Ralph Heiss (bass)

Ralph Heiss began playing a one string tub bass more than a decade ago. He vowed to continue to add an additional string to his bass guitar every 24 months: he is now up to 5 strings but he already commissioned the construction of a 6 string bass. Ralph has said he believes he can handle up to 8, but then again, who knows where technology will be when that day comes?

Most of Ralph's early history is redacted for national security reasons although the government denies this. He is universally credited with inventing a device that precedes locomotive trains for the safety of cows and other livestock that might wander into the path of a moving train. While the "cow catcher" was more frequently implemented, Ralph's device which ran ahead of the train and attached airbags to the animal was considered a faster solution since the train didn't have to slow down. Now discontinued, the "Heiss" as it became known saved many goats, cows and horses in the years it was in use although most of the animals would moo, bleat or neigh uncontrollably at the sound of a train whistle thereafter.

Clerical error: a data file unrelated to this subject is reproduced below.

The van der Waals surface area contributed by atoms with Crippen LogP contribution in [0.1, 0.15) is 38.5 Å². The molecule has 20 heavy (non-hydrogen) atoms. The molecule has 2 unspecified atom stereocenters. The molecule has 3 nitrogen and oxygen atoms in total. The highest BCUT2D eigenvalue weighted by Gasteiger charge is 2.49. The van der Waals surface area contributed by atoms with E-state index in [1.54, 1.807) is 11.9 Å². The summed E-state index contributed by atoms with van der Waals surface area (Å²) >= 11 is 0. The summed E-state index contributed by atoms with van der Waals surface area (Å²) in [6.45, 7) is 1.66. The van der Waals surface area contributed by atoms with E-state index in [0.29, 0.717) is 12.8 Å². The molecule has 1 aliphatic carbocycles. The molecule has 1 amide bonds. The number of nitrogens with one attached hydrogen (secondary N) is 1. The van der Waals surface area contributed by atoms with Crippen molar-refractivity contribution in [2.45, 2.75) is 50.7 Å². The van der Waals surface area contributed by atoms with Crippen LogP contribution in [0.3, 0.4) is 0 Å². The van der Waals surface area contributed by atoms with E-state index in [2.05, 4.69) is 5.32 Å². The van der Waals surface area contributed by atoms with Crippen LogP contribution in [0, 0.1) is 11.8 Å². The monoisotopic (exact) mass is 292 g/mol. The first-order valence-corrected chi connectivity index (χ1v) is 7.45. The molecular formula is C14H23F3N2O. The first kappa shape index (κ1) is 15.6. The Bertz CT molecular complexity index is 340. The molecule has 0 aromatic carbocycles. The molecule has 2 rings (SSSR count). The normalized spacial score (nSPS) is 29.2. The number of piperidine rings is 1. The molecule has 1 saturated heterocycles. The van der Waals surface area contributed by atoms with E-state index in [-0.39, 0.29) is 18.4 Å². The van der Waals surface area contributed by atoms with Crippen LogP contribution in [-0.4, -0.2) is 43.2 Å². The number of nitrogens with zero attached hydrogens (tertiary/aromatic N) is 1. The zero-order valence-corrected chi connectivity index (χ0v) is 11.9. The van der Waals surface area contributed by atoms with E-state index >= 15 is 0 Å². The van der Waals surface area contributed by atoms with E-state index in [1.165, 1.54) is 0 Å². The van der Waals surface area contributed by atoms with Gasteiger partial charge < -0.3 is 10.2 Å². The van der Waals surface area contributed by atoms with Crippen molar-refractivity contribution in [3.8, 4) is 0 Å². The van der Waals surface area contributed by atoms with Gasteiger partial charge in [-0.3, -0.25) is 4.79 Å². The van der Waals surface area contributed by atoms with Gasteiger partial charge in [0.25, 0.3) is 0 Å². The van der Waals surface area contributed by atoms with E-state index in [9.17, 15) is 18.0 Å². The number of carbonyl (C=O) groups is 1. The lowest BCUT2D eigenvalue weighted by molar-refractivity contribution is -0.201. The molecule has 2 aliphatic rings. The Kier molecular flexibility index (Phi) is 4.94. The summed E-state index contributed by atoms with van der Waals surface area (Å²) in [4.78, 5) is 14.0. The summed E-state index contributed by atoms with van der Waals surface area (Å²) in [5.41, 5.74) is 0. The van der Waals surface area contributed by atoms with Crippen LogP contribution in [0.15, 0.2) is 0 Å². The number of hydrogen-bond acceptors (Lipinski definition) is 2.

Ralph began playing musical instruments, technically, before birth as ultrasounds taken during gestation revealed he was repeatedly trying to tune the umbilical cord. Working as an interpretative ski instructor in the Swiss Alps he played for two years with the Swiss Trio of Heiss and Loïc (they never found a third partner). In the 90s, he immigrated to North America and found work playing in a traveling klezmer band called Klezmore or Less. The group traveled by rail from town to town throughout Canada and the United states, earning passage by shoveling coal, a task made more challenging by the heavy coal dust and the fact that they were on board diesel locomotives.

Ralph is a talented bass player covering many genres. His tenor vocals, whether on lead or singing harmonies, raises the quality of the several groups he has played with over the years.